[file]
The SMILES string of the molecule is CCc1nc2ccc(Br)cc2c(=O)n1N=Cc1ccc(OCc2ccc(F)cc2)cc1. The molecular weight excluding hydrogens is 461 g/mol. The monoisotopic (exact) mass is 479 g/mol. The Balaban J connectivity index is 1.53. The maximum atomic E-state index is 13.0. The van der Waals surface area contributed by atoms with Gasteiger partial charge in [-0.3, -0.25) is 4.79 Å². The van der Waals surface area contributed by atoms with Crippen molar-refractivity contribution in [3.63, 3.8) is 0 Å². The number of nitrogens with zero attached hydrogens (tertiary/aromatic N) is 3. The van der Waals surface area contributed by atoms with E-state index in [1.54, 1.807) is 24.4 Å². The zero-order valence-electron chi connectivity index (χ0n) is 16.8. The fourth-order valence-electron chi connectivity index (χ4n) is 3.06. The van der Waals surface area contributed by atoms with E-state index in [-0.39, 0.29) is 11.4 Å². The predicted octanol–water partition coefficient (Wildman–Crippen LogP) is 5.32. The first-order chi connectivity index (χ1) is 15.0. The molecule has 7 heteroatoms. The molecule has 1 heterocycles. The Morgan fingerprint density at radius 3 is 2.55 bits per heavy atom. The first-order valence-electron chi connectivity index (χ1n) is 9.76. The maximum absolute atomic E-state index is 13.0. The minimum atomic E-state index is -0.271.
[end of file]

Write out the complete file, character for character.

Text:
The SMILES string of the molecule is CCc1nc2ccc(Br)cc2c(=O)n1N=Cc1ccc(OCc2ccc(F)cc2)cc1. The molecular weight excluding hydrogens is 461 g/mol. The monoisotopic (exact) mass is 479 g/mol. The Balaban J connectivity index is 1.53. The maximum atomic E-state index is 13.0. The van der Waals surface area contributed by atoms with Gasteiger partial charge in [-0.3, -0.25) is 4.79 Å². The van der Waals surface area contributed by atoms with Crippen molar-refractivity contribution in [3.63, 3.8) is 0 Å². The number of nitrogens with zero attached hydrogens (tertiary/aromatic N) is 3. The van der Waals surface area contributed by atoms with E-state index in [1.54, 1.807) is 24.4 Å². The zero-order valence-electron chi connectivity index (χ0n) is 16.8. The fourth-order valence-electron chi connectivity index (χ4n) is 3.06. The van der Waals surface area contributed by atoms with E-state index in [-0.39, 0.29) is 11.4 Å². The predicted octanol–water partition coefficient (Wildman–Crippen LogP) is 5.32. The first-order chi connectivity index (χ1) is 15.0. The molecule has 7 heteroatoms. The molecule has 1 heterocycles. The Morgan fingerprint density at radius 3 is 2.55 bits per heavy atom. The first-order valence-electron chi connectivity index (χ1n) is 9.76. The maximum absolute atomic E-state index is 13.0. The minimum atomic E-state index is -0.271.